GAUTAMA’S QUEST 3
Gautama’sQuest: A Noble Action
Gautama’squest of finding enlightenment falls under the category of a nobleaction. His mission was noble because he shared his teachings to hisfollowers. He particularly taught about ending human sufferingthrough personal eradications of cravings and ignorance. The processof finding enlightenment is regarded as the ultimate goal of aBuddhist follower. This is through following strictly and submittingto the NobleEightfoldpath to attain Nirvana, which is a sublime state (Lama, 2005).
SuchBuddhist teachings stress the importance of practice rather thanbeliefs as demonstrated by other religious teachings. This basicallymeans that any Buddhist follower hold in high regards their personalactions, rather than what they believe to appease their universal Godknown as Brahman.For this reason, finding enlightenment is a noble action thatbelieved to connect the followers with Brahman.According to Lama (2005), Brahmanis believed to exist in every individual.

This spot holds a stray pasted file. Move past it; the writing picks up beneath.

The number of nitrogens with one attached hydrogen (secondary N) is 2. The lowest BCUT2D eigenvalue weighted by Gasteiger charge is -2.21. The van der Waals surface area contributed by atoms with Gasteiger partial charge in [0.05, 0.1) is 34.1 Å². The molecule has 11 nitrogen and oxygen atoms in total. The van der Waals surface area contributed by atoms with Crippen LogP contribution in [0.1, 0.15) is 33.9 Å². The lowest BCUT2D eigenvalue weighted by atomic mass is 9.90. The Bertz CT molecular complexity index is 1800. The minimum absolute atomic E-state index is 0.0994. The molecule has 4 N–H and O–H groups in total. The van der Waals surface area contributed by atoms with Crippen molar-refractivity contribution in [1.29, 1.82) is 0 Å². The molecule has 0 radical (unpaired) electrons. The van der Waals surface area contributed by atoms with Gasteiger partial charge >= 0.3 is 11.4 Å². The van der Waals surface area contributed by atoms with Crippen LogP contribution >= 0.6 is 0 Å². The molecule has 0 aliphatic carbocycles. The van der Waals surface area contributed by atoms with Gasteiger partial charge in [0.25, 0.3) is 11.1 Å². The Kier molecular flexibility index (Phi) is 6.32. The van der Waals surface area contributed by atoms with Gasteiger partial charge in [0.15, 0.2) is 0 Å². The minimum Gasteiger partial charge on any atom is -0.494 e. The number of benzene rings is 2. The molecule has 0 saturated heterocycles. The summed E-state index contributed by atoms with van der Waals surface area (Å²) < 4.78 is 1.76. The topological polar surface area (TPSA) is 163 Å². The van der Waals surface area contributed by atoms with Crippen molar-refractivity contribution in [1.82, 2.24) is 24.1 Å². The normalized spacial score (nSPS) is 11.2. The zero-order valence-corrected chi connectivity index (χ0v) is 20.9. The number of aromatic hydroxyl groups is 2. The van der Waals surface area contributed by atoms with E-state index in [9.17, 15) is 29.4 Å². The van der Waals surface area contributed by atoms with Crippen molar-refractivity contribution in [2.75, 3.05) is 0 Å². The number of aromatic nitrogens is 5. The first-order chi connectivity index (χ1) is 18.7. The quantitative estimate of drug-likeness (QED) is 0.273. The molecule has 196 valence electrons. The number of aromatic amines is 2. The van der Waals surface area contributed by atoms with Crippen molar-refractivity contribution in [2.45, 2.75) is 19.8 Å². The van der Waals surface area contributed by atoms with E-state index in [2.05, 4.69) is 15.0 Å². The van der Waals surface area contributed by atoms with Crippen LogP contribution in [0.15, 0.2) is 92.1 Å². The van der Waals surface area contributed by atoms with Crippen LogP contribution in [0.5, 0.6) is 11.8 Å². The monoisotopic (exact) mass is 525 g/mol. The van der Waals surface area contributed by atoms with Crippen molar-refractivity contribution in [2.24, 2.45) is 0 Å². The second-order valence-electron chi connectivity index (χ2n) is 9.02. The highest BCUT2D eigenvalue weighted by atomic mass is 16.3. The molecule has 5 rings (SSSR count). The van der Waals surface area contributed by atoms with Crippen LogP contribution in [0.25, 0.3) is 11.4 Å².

Whilehe was aged twenty nine years of age, Gautama ventured outside theconfines of the palace against his father’s wishes. It is while inthe outside world that he was able to learn of ordinary suffering byordinary people. These experiences prompted him to abandon his royalfamily, life and pursue his spiritual quest (Lama, 2005). Hisdecision of leaving his family would be received with sharpskepticism as well as criticism in today’s culture. This is becauseis highly characterized by individualism and continuation of familyvalues. Today, any family would reject a royal member of the familyto abandon the family unit to lead a humble or poor lifestyle. Thiscould be emphasized further by current social, political and economicstruggles that many individuals face from different levels.
LamaD. (2005). TheUniverse in a Single Atom: The Convergence of Science and Religion.New York: Morgan Road Books.